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|14:39, 29 July 2012||Tonydavies||New reply created||(Reply to Committee Comments)|
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I think this is a very good nomination. There seems to be a disconnect, however, between the milestone title on this site and the title as reported in the monthly milestone report. Which is the correct title?
The titles given in the monthly milestone report are WORKING TITLES ONLY and may be a shortened version of the titles (which may be unwieldy). Also, titles change as they progress from the proposal to the point where the citation is being carefully edited.
I agree that this is an outstanding nomination. I think the title and citation are fine.
I agree with both the title and the citation wording. I look forward to this milestone's dedication.
I too agree this is a fine nomination. I support it fully.
This Nomination seems to be quite clear and the Citation also looks clear and concise; I also support it.
I strongly support this nomination, and hope that it can be approved as soon as possible. Of course, you may say that I am biased, since I had a hand in its preparation, and the location is in my Section (UK&RI).
I did not think that there were significant doubts about Dennis Gabor's education, there is a lot written about it, and the comments by "appyuste" look correct to me.
What I could not find out for sure is whether he was invited to England to work for BTH, or whether he came and then found employment with them. Some of the available descriptions seem to differ over that.
Though I had a general idea on how holograph works, I did not know where it had started. Now I know the idea was conceived as back as 1947. Writings in the Nomination are convincing enough for me and I support the Nomination.
Aside from the subject itself, learning Gabor was born in Hungary, it interesting to observe that the country of Hungary generates a line of innovative and very unique characters such as Andy Grove of Intel, George Solos the derivative operator in finance, and Peter Brody the inventor of TFT Active-Matrix LCD currently used throughout the world. Can anybody explain this?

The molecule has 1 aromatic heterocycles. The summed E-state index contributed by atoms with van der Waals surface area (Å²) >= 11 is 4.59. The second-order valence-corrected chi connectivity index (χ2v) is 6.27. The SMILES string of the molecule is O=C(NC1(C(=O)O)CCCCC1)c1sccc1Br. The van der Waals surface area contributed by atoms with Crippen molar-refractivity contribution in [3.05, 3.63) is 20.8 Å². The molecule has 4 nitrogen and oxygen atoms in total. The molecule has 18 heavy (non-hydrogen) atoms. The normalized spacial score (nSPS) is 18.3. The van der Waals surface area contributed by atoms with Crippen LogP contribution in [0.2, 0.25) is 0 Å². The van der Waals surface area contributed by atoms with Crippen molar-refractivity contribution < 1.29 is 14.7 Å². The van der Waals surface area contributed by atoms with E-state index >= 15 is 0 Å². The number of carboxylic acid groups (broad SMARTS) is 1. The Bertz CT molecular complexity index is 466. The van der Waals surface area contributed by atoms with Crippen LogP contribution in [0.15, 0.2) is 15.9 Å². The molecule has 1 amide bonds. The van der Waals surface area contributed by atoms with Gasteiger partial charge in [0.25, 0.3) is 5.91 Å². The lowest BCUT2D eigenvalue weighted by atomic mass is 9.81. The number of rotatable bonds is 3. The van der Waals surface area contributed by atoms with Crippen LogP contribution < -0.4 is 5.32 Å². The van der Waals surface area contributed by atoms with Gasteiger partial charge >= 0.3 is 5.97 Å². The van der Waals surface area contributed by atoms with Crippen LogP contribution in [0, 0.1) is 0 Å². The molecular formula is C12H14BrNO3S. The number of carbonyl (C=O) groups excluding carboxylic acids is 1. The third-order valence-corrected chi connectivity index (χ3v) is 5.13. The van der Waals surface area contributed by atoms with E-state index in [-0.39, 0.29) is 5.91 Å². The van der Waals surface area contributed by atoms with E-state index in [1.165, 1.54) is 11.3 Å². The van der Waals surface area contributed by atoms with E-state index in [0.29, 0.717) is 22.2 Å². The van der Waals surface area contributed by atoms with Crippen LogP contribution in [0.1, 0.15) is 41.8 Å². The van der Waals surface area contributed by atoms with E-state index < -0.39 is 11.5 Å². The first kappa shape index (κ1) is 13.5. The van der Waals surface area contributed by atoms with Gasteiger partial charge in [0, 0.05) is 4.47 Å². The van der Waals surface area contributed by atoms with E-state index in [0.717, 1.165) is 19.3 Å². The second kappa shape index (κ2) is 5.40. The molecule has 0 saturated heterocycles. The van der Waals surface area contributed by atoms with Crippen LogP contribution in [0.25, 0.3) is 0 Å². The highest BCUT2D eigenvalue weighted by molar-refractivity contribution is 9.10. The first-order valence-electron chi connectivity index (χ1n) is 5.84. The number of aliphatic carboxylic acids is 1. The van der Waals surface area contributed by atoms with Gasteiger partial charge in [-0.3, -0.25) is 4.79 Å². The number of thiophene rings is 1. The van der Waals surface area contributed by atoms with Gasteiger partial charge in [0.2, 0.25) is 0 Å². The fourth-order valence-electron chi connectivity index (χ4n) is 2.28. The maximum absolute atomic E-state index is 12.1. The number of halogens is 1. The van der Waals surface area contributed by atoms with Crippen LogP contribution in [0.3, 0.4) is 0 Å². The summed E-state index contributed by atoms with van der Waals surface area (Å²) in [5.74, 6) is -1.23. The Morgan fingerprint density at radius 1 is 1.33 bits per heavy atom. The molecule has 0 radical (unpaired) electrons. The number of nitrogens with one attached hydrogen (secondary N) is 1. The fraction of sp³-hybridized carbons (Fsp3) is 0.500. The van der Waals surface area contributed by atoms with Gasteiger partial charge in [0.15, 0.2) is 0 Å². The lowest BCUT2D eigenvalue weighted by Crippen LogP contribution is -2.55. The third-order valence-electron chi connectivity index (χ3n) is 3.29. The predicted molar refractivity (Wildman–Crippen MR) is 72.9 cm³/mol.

The large number of contributions to culture and science, etc. by Hungarians has been remarked on and puzzled over by many people. The numbers seem disprortionally large in relation to the population of Hungary. This is perhaps somewhat 'off topic' for the Gabor Holography Milestone, but note that Gabor was one of many Hungarians who have been awared Nobel Prizes:
Lénárd Fülöp F 1905 Bárány Róbert O 1914 Zsigmondy Richárd K 1925 Szent-Györgyi Albert O 1937 Hevesy György K 1943 Békésy György O 1961 Wigner Jenô F 1963 Gábor Dénes F 1971 Wiesel, Elie B 1986 Polanyi, John C. K 1986 Oláh György K 1994 Harsányi János G 1994
O = élettani ill. orvosi (=medicine), F = fizikai (=physics), K = kémiai (=chemistry), B = béke (=peace), G = közgazdasági díj (=economics)
For an account of Hungarian inventions see:
A book with the title 'Made in Hungary, Hungarian contributions to universal culture' discusses in huge details the contributions of Hungarians to many aspects of Science, the Arts and the Humanities, written by Andrew L Simon.
This does not answer the question 'why so many?'
Some suggestions that have been made: 1. the Hungarian language is not Indo-European and so is very unlike the languages of any of the surrounding countries. It has a very different structure and this might have some impact. 2. Hungary created a very successful educational system, especially for music. 3. It is inherent in Hungarian that in 'classifying' almost everything, data items are listed in a sequence from the general to the particular, which is often not the case elsewhere, and this has some major advantages. Just as examples, a moment in time would be designated in the sequence year, month, day, hour, minute, second, and a location by country, town, street-name, house-number. Person names likewise start with the family name followed by the given name. (hence Dennis Gabor is rendered as Gábor Dénes in Hungary. Compare this with a common USA sequence of hour, minute, second, month, day, year. If the numbers in the Hungarian style moment in time are concatenated to make a single integer, that integer increases in magnitude continuously with the passage of time, whereas the USA style integer jumps up and down in magnitude. This gives some conceptual advantages to the Hungarian way, but additionally is a big advantage in computer programming, because 'before' and 'after' correspond simply to 'smaller' and 'larger'. Some people have claimed that this Hungarian style of categorisation gives them a 'head start' in a mathematics and science. Impossible to prove that, I suppose. Hungarian is in the Finno-Ugric language group, as a result of which it sounds a little like Finnish - but the theory of a common ancestry of Hungarians and Finns seems now to have been disproved by genetic investigations. It is said to have some structural similarities to Japanese.
MIcrosoft is said to have adopted Word and Excel as a result of leadership and persuasion by Charles Simonyi, another Hungarian, the son of a well-known professor of the same name who was distinguished for his outstanding teaching of Electromagnetic Theory.
(Final comment about Holography: best to avoid the word Holograph and always use Hologram instead, because Holograph also has the meaning of a handwritten manuscript written in by its author)
Tony Davies, 29 July 2012